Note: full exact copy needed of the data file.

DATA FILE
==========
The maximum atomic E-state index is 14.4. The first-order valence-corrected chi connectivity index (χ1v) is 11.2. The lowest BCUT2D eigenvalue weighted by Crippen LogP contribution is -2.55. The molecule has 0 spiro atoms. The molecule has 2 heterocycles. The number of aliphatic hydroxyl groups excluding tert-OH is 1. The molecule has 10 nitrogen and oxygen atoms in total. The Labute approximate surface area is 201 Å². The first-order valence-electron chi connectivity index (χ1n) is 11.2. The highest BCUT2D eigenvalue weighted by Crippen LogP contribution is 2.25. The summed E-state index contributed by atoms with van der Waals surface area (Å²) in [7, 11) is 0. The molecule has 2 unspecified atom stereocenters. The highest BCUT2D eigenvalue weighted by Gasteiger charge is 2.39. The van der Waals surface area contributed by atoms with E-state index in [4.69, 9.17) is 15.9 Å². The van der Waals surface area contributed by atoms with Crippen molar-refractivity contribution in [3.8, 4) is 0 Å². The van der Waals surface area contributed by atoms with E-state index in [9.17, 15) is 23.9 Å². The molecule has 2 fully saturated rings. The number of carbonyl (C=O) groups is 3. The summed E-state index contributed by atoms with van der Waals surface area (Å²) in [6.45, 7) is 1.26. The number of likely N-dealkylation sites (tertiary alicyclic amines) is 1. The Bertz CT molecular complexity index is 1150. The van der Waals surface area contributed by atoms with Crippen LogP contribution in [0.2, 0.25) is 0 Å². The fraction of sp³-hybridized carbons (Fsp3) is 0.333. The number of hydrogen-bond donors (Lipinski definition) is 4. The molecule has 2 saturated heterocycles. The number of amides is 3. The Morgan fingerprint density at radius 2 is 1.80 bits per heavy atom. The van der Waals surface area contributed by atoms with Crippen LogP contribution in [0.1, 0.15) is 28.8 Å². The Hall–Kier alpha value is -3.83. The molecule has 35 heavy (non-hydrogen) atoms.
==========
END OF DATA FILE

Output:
The maximum atomic E-state index is 14.4. The first-order valence-corrected chi connectivity index (χ1v) is 11.2. The lowest BCUT2D eigenvalue weighted by Crippen LogP contribution is -2.55. The molecule has 0 spiro atoms. The molecule has 2 heterocycles. The number of aliphatic hydroxyl groups excluding tert-OH is 1. The molecule has 10 nitrogen and oxygen atoms in total. The Labute approximate surface area is 201 Å². The first-order valence-electron chi connectivity index (χ1n) is 11.2. The highest BCUT2D eigenvalue weighted by Crippen LogP contribution is 2.25. The summed E-state index contributed by atoms with van der Waals surface area (Å²) in [7, 11) is 0. The molecule has 2 unspecified atom stereocenters. The highest BCUT2D eigenvalue weighted by Gasteiger charge is 2.39. The van der Waals surface area contributed by atoms with E-state index in [4.69, 9.17) is 15.9 Å². The van der Waals surface area contributed by atoms with Crippen molar-refractivity contribution in [3.8, 4) is 0 Å². The van der Waals surface area contributed by atoms with E-state index in [9.17, 15) is 23.9 Å². The molecule has 2 fully saturated rings. The number of carbonyl (C=O) groups is 3. The summed E-state index contributed by atoms with van der Waals surface area (Å²) in [6.45, 7) is 1.26. The number of likely N-dealkylation sites (tertiary alicyclic amines) is 1. The Bertz CT molecular complexity index is 1150. The van der Waals surface area contributed by atoms with Crippen LogP contribution in [0.2, 0.25) is 0 Å². The fraction of sp³-hybridized carbons (Fsp3) is 0.333. The number of hydrogen-bond donors (Lipinski definition) is 4. The molecule has 2 saturated heterocycles. The number of amides is 3. The Morgan fingerprint density at radius 2 is 1.80 bits per heavy atom. The van der Waals surface area contributed by atoms with Crippen LogP contribution in [0.1, 0.15) is 28.8 Å². The Hall–Kier alpha value is -3.83. The molecule has 35 heavy (non-hydrogen) atoms.